During the middle I also realised that though the London operation was legally independent of the US owner of Newsweek, it actually functioned as a fully owned subsidiary. This commercial obeisance was entirely voluntary. It was possible only because of the deep ties between Dev, the dean of Olivet, and his American counterparts Etienne Uzac and Johnathan Davis, also Olivet luminaries. All Dev’s London staff believed they were working for a cult. (A perception reinforced by the coincidence that both Dev’s appointments as editors-in-chief of News
week and International Business Times were ‘churchy’ – me, a former monk, and the other, George Pitcher, an ordained Anglican). The staff view was that the relationship with Olivet was sufficiently arm’s length to prevent any editorial influence (correct) but that profits from our work would end up financing Olivet University and that losses might well be supported by Olivet funds (unknown).
On the other hand, British journalists call everything a cult if they don’t understand it. In America, Olivet is unremarkable, a sort of theological business school. The Christianity is fundamentalist. The capitalism is red-blooded. The fact that it comes with its own handsome and mysterious millionaire Korean founder, the Rev David Jang, is par for the course. Dev says that he, Etienne and Johnathan had in the early days been advised by Edelman PR never to talk about their religious affiliations. This has been one of their big mistakes. Because they never talk about it, everyone else does. And in the earthy world of journalism, they are perceived as weirdos.
It was against this unusual backcloth that I edited Newsweek Europe. One day those eighteen months will make their own novel or memoir. What happened, in short, was this. In record-breaking time I hired a few super-bright people whom I liked. Then I sat and watched as they conjured magic out of nothing in the plastic and glass wasteland of Canary Wharf. Weekly conference was set to music, and Monday nights at the Mayflower became an institution. A merrygo-round of ace reporters and writers flowed through our office. For a while their sheer intelligence packed into that corner of the 32nd floor created a nuclear shield against the dismal freeloaders, incompetents and deadbeats who watched enviously from the outside world. And we set about doing something in journalism that I have absolutely no doubt has a strong and profitable future. If only the right people would do it.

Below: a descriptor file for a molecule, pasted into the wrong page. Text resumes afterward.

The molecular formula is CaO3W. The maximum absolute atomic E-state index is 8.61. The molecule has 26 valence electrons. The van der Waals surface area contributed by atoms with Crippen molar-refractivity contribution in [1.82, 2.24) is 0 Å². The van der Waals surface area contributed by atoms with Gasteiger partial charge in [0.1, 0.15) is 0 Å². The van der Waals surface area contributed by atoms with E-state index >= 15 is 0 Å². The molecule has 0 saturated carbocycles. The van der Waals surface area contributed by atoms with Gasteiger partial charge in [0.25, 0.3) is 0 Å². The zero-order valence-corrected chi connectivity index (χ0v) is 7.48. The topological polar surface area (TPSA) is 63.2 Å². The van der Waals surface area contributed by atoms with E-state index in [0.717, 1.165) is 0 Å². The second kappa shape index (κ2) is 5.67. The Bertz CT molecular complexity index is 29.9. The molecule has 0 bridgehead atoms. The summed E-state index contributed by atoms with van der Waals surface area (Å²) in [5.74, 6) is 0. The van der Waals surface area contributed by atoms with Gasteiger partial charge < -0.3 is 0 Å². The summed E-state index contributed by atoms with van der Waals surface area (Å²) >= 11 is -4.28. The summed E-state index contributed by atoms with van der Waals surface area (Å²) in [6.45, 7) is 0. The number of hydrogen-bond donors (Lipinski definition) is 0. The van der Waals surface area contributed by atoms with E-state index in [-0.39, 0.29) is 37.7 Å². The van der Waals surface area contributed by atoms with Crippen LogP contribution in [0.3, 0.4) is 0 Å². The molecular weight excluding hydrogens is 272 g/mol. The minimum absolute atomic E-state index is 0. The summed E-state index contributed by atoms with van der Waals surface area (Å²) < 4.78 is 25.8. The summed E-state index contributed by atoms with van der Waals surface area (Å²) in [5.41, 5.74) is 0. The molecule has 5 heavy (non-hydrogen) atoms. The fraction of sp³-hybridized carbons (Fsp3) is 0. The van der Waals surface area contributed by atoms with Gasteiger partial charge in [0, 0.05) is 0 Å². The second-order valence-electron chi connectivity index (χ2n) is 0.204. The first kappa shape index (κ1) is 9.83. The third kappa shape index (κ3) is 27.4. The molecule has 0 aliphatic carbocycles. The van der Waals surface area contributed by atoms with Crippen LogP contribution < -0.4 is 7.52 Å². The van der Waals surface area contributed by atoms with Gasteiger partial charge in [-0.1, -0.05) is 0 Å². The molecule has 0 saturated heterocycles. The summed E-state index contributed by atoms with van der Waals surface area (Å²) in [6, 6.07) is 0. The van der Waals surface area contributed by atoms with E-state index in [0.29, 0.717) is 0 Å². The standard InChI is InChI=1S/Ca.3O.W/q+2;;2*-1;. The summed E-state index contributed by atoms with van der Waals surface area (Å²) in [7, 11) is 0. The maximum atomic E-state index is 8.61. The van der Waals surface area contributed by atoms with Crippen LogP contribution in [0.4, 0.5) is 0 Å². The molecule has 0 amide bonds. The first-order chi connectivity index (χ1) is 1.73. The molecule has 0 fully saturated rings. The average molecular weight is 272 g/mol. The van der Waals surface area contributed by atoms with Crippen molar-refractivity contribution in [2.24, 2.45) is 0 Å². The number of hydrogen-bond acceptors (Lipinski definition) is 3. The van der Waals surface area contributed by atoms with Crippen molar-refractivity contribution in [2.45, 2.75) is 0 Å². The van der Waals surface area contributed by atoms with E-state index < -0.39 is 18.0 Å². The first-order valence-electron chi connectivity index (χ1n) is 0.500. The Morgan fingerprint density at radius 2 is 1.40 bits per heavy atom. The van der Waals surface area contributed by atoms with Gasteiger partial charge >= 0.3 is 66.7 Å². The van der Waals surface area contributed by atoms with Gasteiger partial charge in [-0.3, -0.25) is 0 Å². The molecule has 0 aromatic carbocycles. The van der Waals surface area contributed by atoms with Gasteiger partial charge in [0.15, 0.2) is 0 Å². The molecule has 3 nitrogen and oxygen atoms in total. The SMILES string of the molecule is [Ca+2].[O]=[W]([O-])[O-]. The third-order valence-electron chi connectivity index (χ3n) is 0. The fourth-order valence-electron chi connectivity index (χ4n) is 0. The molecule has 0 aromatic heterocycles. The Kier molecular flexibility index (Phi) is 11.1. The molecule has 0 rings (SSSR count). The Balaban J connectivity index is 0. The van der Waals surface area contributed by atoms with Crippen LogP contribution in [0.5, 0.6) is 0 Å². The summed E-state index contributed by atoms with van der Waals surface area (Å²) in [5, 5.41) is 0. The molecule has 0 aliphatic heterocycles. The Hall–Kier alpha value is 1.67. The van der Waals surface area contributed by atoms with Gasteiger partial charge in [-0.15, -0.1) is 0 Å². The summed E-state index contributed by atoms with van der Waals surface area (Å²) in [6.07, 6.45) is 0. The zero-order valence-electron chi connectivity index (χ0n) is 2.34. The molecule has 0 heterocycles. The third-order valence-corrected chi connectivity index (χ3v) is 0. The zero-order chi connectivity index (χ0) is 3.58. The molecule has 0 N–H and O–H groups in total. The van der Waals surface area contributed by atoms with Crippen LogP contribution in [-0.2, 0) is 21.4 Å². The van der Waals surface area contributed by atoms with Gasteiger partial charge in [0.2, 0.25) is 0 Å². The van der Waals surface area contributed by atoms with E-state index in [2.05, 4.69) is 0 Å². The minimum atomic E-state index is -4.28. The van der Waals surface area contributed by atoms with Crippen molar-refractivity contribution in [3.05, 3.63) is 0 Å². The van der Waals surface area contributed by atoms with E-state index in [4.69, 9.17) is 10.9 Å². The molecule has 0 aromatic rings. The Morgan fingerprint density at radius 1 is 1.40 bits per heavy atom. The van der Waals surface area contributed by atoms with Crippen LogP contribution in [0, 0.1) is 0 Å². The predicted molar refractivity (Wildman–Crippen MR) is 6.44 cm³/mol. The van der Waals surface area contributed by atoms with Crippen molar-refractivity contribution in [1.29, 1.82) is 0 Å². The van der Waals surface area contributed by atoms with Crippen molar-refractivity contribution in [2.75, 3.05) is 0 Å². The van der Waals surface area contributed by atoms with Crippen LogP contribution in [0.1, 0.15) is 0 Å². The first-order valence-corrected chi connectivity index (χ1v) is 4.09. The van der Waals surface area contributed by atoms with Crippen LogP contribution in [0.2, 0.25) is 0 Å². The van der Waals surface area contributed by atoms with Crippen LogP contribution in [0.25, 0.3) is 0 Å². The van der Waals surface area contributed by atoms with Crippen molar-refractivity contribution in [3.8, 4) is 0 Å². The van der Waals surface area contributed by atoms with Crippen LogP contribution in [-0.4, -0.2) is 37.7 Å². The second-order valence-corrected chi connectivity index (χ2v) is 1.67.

That something is narrative journalism. That is to say: (i) giving a writer the time and resources to experience first-hand the most fascinating events of our age and (ii) letting them write it at length with all the skill of the novelist to bring it alive. It used to be an important staple of British and European journalism. And not only the posh titles. We used to do it at the Mail with Ann Leslie, at the Mail on Sunday with Russell Miller and Robert Chalmers. Of course those papers have tremendous resources and brilliant publishers. Today the genre is alive at the Guardian under the excellent Jonathan Shainin and at Granta under Sigrid Rausing. But it needs its own place and its own title truly to prosper.
Our adventure came to an end because the money ran out. Experienced only in digital publishing, chiefly International Business Times which is a massive worldwide traffic-chasing content farm that makes income out of advertising, Dev didn’t have deep enough pockets for print. Many wise heads warned him that any new print venture takes at least two years of pure investment before revenues start to come in. He didn’t believe them and hit the wall long before the magazine had a chance to get lift-off.
Newsweek did plenty to show that narrative journalism can be done with a very small team at reasonable cost and that readers are eager for it and advertisers interested in something different. The circumstances weren’t right this time. Maybe there will be another.